The Great Kererū Count is about to take flight, with New Zealanders across the country being asked to keep their eyes on the skies to help build up a comprehensive picture of where our native pigeon is – and isn’t – found.
The annual count runs from Friday 16th to Sunday 26th of September.
Kererū are known as the “gardeners of the skies” as they play a crucial role in dispersing seeds from the largest fruit of our native trees such as tawa, taraire and matai. No other mainland bird is so well equipped to fulfil this function, making the species essential for forest regeneration.
The information collected from this nation-wide “citizen science” project will be used by conservationists to better protect kererū and to help save our native forests.
Tony Stoddard, WWF-New Zealand’s Great Kererū Count Coordinator, is encouraging everyone to take part by counting the kererū in backyards, schools, parks or reserves.
“Kererū are distinctive looking birds – with their large size and bright white singlets, surrounded by green and purple plumage makes them easy to spot perched in treetops or on power lines,” Mr Stoddard said.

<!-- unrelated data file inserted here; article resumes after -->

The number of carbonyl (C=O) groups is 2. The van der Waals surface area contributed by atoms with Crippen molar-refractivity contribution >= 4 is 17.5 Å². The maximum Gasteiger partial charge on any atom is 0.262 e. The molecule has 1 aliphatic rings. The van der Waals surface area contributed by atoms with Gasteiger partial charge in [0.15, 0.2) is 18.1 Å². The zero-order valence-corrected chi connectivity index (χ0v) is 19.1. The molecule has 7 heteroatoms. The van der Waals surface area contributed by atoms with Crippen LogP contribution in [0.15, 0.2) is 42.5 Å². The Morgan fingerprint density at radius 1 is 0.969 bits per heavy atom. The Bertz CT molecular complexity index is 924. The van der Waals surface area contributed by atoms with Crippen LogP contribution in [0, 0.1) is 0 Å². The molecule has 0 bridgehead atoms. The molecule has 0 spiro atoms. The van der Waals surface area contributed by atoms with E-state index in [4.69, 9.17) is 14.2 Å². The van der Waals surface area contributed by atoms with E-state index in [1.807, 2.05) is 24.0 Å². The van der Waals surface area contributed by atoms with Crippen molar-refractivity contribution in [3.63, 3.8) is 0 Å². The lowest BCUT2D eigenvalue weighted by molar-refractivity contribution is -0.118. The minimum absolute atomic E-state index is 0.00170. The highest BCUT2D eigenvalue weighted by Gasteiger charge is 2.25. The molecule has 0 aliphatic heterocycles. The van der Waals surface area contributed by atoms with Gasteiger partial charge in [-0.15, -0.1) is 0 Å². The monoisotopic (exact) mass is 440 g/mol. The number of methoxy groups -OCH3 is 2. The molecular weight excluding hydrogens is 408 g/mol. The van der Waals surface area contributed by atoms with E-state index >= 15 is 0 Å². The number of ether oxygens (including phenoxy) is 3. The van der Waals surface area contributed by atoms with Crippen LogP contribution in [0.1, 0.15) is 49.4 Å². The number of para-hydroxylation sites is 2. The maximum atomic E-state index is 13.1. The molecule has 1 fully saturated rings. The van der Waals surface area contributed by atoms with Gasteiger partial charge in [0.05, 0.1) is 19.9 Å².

“Whether you see any kererū or not, sharing your observations with us will help build up a clearer picture of where the birds live, how many there are and what they eat.”
“To make kererū counts, people can use a computer, laptop, tablet or smartphone – whatever works best for for the observer,” he said
An online map showing all sightings and a ticker with the number of birds reported, will be updated automatically as the count progresses.
Dr Stephen Hartley, Senior Lecturer in Ecology from Victoria University of Wellington, explains the scientific significance of the project: “In the first few years we are building up a detailed picture of how kererū are distributed across the country, what they are feeding on, and especially the extent to which they are found in towns and cities.”
“Over time, we hope to discover whether numbers are increasing or decreasing and whether populations are faring better or worse in some parts of the country compared to others,” Dr Hartley said.
“This year we are especially keen for people to seek out new locations as well as returning to old haunts to make timed observations of between five and 30 minutes.
“Even if you don’t see a kererū in this time – that’s still useful information and important to submit.”
A map of last year’s observations can be found via the Great Kererū Count 2016 website.
Michele Frank, Head of Conservation Projects from WWF-New Zealand, said given the ecological importance of kererū, Great Kererū Count data was critical not just for protecting this species, but for ensuring the vitality of our forest ecosystems for future generations.
“Large flocks of more than 100 kererū were once a common sight in skies over New Zealand – our vision is to see them again,” Ms Frank said.